Minimally invasive surgery has been recently recommended for treatment of early-stage non-small cell lung cancer. Despite the recent increase of robotic surgery, the place and potential advantages of the robot in thoracic surgery has not been well defined until now.Methods
We reviewed our prospective database for retrospective comparison of our first 28 video-assisted thoracoscopic surgery lobectomies (V group) and our first 28 robotic lobectomies (R group).Results
No significant difference was shown in median operative time between the two groups (185 vs. 190 minutes, p = 0.56). Median preincision time was significantly longer in the R group (80 vs. 60 minutes, P < 0.0001). The rate of emergency conversion for uncontrolled bleeding was lower in the R group (one vs. four). Median length of stay was comparable (6 days in the R group vs. 7 days in the V group, p = 0.4) with no significant difference in the rate of postoperative complications (eight Grade I in both groups, four Grade III or IV in the V group vs. six in the R group, according to the Clavien-Dindo classification, p = 0.93). No postoperative cardiac morbidity was observed in the R group. Median drainage time was similar (5 days, p = 0.78), with a rate of prolonged air leak slightly higher in the R group (25 vs. 17.8%, p = 0.74).Conclusion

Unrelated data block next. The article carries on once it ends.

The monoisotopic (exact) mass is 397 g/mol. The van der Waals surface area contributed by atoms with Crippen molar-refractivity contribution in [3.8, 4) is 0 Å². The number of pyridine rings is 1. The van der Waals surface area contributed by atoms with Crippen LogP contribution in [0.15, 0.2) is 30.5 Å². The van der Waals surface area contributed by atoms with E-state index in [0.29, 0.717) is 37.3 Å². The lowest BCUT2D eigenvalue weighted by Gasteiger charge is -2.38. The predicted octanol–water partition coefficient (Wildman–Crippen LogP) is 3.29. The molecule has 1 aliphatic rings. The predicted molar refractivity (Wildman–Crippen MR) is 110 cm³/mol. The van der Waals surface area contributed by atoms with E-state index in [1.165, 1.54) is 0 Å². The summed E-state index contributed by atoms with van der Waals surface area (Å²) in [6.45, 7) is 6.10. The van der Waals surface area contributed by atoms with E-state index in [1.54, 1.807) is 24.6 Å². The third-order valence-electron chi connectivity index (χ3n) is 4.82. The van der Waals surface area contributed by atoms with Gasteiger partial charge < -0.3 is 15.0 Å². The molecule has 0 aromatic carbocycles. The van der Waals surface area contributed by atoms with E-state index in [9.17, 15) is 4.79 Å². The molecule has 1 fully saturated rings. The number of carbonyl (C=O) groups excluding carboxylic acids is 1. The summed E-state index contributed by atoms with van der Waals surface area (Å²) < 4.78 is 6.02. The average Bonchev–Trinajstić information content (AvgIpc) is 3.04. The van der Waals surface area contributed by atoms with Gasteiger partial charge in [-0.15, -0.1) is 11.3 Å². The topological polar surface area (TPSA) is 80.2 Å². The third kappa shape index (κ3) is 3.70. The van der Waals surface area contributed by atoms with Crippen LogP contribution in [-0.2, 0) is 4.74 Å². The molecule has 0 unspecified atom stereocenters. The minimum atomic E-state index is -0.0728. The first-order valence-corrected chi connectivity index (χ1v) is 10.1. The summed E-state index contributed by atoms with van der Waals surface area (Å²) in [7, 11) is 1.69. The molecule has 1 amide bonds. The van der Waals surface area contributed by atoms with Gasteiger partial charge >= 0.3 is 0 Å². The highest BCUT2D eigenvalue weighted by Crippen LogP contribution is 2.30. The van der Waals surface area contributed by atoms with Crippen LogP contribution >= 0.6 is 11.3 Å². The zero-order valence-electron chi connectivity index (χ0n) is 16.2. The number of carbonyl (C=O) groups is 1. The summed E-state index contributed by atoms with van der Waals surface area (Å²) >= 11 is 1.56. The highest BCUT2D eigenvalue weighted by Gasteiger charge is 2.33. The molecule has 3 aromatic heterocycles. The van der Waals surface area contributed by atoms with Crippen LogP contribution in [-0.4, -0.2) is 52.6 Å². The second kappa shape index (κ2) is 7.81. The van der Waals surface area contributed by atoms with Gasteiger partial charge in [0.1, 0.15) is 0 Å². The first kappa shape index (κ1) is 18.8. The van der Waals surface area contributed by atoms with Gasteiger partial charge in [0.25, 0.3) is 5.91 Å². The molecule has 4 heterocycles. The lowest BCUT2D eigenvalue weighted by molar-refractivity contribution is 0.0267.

Perioperative outcomes are similar even in the learning period but robotic approach seems to offer more operative safety with fewer conversions for uncontrolled bleeding.